Fibbing is a nifty function of our brain, which generates most of our "on the fly" thinking. 5 year olds still suck at it, so it's easy to spot while it's happening.
But, that's not consciousness, that's just real-time retrieval of deep-stored memory, mashed through a lexicon and syntax parser.
I am fascinated by AI, and perhaps more so by those who endeavor to create it. Most use the standard of "complete human intelligence" as the bar we need to cross. I would propose we set that bar much lower to actually achieve some success instead of just hype.
What about a dog? Dogs are not tremendously intelligent; however, they can learn behaviors AND they can make choices, so they DO possess some intelligence. Granted, some choices such as chasing cars, attacking a bigger dog, etc., may not be "wise" choices, BUT I know of no robotic dog that can decide whether it prefers kibble or moist food. Some progress toward this level of decision making is being accomplished, but such progress is very slow and nowhere near the projections of anyone. Nonetheless, once we achieve "dog", maybe work our way up to "primate". "Human" is still a long way away.
Nature took millennia to increase intelligence in humans to the current state. I think it tremendously arrogant to think we can achieve those same results in a few decades. "Complex tasks" can take many forms, but are constantly being learned throughout lives: crawling, walking, talking, using tools, MAKING tools. The biggie that humans seem to excel, and other animals fail miserably, is recognizing time, alternate possibilities for the future, and deciding accordingly.
A while back, there was an article about OpenWorm, which takes a similar point of view on the subject.
I believe the problem with using "natural emerging intelligence" as a classifier, is that we are inherently biased.
We assume there's something special about our brain, because the idea makes us feel good.
Evolution, to me, is a layman's way of saying that our cellular composition is dynamic, rather than static.
I'd argue that your brain is just one of the tools your cells rely on to avoid dying en masse on a cellular level.
I'd also argue that we have not really evolved a lot in the past 5000 years; instead, the concepts we share have evolved tremendously.
At the end of the day, our brain is only a set of neurons that can record and replay chemical patterns.
The concepts we share are broken down into words, which break down into chemical impulses, which we imperfectly repeat at some point further in time. We rely on software when we need a sequence of functions that can be replayed perfectly.
If you take a step back, it seems like we place a lot of value in the act of storing and replaying patterns.
My hypothesis is that intelligence is an emergent property from the patterns we share, not the mechanism that stores it.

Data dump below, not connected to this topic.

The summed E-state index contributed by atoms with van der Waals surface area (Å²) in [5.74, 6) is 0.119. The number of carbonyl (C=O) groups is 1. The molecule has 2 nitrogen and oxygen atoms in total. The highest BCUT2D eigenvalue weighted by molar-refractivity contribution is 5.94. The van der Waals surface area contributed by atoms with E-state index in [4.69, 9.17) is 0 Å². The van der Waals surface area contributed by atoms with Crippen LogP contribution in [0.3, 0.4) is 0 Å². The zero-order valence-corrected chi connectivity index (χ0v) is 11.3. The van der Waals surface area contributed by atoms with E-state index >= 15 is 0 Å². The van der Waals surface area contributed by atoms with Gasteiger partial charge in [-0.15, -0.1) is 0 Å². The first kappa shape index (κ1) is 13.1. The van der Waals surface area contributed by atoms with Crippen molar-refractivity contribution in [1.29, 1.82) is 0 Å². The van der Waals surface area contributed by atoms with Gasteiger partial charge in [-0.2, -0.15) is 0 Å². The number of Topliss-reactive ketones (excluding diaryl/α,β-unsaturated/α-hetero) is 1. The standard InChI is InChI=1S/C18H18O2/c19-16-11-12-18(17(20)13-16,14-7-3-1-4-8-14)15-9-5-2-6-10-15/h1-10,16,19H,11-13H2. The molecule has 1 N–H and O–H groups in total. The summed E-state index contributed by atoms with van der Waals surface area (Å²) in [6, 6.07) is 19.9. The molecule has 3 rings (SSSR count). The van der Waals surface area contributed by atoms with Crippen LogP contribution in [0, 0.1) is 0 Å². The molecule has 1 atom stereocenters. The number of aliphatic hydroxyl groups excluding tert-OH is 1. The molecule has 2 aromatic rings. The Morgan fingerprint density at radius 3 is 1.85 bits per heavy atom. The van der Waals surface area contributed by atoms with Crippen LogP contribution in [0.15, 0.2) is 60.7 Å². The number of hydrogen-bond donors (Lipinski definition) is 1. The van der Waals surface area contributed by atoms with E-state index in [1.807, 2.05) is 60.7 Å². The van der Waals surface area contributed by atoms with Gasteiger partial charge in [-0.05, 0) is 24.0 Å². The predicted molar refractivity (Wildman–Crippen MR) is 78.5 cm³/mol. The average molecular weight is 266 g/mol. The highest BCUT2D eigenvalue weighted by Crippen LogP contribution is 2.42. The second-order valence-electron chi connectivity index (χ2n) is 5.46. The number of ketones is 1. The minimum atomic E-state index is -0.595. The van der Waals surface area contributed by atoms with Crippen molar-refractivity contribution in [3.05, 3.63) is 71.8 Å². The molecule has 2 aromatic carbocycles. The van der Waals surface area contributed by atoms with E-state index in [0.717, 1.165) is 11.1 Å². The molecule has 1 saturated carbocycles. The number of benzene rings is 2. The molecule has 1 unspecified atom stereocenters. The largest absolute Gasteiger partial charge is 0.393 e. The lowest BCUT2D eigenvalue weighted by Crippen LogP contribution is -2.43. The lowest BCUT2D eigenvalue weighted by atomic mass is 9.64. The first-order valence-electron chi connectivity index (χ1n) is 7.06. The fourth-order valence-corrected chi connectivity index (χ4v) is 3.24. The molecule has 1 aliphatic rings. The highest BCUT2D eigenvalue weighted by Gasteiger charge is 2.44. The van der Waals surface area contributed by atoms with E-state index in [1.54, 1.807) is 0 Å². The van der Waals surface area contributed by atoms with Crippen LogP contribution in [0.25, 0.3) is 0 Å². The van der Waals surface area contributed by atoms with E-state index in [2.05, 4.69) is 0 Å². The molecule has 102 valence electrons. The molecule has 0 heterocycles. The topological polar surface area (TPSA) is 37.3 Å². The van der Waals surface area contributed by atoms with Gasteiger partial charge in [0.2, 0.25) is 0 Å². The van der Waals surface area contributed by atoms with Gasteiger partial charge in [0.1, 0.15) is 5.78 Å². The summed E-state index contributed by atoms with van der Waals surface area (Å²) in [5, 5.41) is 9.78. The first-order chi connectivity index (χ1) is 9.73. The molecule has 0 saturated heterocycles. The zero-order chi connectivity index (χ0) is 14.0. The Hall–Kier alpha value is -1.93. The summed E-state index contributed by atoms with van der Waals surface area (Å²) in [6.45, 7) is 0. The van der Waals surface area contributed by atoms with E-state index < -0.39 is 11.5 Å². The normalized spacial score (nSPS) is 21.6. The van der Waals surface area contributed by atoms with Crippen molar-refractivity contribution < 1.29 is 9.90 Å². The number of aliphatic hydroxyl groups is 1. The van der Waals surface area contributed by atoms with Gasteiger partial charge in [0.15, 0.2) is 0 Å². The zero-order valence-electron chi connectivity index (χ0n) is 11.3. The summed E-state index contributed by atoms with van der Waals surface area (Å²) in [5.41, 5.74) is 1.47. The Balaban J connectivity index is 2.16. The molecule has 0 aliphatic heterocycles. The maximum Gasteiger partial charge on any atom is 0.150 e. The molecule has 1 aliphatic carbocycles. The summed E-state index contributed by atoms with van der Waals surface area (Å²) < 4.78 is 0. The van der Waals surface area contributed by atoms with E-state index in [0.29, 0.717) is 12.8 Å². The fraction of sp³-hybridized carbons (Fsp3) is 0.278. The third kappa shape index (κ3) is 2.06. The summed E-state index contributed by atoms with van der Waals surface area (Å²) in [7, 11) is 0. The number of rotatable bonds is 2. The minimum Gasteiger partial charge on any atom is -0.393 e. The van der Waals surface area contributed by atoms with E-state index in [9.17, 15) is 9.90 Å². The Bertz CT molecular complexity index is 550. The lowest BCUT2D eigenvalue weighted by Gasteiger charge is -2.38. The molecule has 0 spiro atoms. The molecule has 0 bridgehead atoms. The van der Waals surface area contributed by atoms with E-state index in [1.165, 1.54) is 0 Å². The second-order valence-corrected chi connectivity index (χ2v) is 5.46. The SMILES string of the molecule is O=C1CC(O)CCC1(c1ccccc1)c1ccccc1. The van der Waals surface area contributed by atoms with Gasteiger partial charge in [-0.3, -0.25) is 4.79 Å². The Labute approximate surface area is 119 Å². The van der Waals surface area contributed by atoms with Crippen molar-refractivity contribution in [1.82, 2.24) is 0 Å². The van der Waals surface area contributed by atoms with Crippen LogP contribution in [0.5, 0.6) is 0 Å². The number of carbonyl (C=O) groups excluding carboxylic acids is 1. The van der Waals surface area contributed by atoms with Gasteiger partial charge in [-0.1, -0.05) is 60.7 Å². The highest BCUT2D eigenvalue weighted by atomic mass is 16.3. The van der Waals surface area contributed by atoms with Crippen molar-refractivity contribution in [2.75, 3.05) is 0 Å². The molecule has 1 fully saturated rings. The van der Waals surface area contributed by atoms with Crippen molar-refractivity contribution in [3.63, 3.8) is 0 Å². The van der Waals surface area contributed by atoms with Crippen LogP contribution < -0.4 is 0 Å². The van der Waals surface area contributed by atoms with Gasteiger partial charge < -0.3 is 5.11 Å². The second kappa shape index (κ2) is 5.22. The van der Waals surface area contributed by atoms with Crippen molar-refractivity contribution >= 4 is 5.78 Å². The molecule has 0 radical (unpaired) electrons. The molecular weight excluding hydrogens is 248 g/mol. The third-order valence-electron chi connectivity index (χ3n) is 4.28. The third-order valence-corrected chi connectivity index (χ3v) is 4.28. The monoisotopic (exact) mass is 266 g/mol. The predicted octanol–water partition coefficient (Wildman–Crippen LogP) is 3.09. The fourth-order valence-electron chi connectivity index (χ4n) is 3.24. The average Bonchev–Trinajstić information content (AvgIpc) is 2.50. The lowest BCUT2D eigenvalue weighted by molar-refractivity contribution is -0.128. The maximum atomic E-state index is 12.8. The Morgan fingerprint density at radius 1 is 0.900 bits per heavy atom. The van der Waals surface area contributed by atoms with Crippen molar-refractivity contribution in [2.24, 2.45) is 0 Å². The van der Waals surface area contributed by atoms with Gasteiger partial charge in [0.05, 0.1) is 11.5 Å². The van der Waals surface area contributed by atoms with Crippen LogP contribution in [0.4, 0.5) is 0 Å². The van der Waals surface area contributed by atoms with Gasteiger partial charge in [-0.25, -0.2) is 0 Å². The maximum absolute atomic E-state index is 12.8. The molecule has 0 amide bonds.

An extremely important feature in a one-on-one chat...
The new Skype is a disaster if you have to mix LTR and RTL languages... Or want to use Outlook address book... Or configure some aspects of the application (let say half of the options of Skype 7, would be a good start)...
The new Skype looks like a project at the end of the first year for a software engineer student... who had no tutor and was unable to decide if it is a chat application or a social site...
Yes... And one of the points of the meeting today was to find the replacement for Skype if, as Microsoft states, Skype 7 will stop working on the September 1st...
"The greatest enemy of knowledge is not ignorance, it is the illusion of knowledge". Stephen Hawking, 1942- 2018
If something has a solution... Why do we have to worry about?. If it has no solution... For what reason do we have to worry about?
Help me to understand what I'm saying, and I'll explain it better to you
Rating helpful answers is nice, but saying thanks can be even nicer.
I updated skype and teh experience was a complete disaster for a while.
They have changed so much that even when I got an incoming call, while in the past a popup box appeared with answer call icons now small icons at the top of the application light up which you click on to answer a call. It took me a while to see them when a call came through as I had to filter out all the other weirdness of the interface.
As for changing my settings - I have to click on my own picture to amend settings! Where on earth do these UI design and UX idiots get their ideas from?
“That which can be asserted without evidence, can be dismissed without evidence.”
imho, Skype is the poster-child for the mutilation of a useful application, used by millions, by an acquiring corporation ... to such a degree that it is kind of a bad joke ... compared to its original form.
Did I mention that it sucks ?
«... thank the gods that they have made you superior to those events which they have not placed within your own control, rendered you accountable for that only which is within you own control For what, then, have they made you responsible? For that which is alone in your own power—a right use of things as they appear.» Discourses of Epictetus Book I:12